GRIM REALITIES IN A POACHING WAR
HEART OF A GAME RANGER by Mario Cesare, published by Jonathan Ball, R250
FOR anyone who thinks there isn’t a war going on in SA’s wildlife reserves, consider this excerpt from Mario Cesare’s new book about his life and work combating poachers in the Olifants River Game Reserve.
“Circling vultures, which used to signal excited anticipation of predators on a kill, now bring dry-mouthed fear. I jump at the sound of my cellphone ringing, and when my field rangers call in on the radio, I assume the worst, until I hear that all is OK.
“When I phone Klaserie warden Colin Rowles for whatever reason, as with [Olifants chairman] Quentin Sussman, I always preface the conversation with ‘No shit’ — just in case they feel the same anxiety when their phones ring and my name pops up on their screens.”
Every day, Cesare, chief warden at the private reserve, confronts the toll exacted on rangers, game guards, vets, conservationists and trackers as they fight to protect the animals in their care.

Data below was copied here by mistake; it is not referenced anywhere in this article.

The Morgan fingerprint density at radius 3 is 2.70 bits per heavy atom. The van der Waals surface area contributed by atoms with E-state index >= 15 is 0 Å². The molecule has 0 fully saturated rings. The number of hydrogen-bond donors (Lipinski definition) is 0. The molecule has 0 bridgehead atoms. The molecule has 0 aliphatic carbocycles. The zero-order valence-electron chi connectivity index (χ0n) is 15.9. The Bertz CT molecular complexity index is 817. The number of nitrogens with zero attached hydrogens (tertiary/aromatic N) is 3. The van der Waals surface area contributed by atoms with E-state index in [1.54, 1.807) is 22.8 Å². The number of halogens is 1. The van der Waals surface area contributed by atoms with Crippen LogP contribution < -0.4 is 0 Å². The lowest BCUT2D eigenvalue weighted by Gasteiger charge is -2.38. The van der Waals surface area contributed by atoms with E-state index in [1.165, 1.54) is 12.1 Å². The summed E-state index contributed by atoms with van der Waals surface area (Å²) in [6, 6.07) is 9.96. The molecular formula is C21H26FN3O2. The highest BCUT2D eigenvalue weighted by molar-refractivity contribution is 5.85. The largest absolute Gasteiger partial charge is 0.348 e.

Few people want to be a ranger any more, he says, not in rhino country, where poachers armed with high-powered rifles and automatic weapons are an everyday threat.
These days, rangers must moonlight as man-hunters, working from what he calls “war rooms”, where maps cluttered with red-backed pins show the sites where they’ve found carcasses of butchered rhinos.
Until such time as there is a workable and lasting solution to the rhino-poaching crisis — or all the rhinos are dead — this is the reality of working in the bush.
Heart of a Game Ranger is not an easy read. These are not tales of fighting off marauding lions armed with only a penknife, or stories of khaki-clad high-jinks in the bush, but a story of a war he would rather not be fighting.
Despite the bloodshed, there is hope. The protectors constantly evolve new strategies to combat poachers. A nearby reserve has not lost one rhino to poachers since dehorning its animals — as Cesare notes, no poacher will try to shoot a dehorned rhino, not when doing so will alert every tracker and anti-poaching unit within earshot.
But all these efforts will be for nothing, Cesare writes, if people are not proud and protective of the natural world.
The first step will be to instil a sense of responsibility by teaching everyone that the wild is not something apart from us; it determines who we are as people.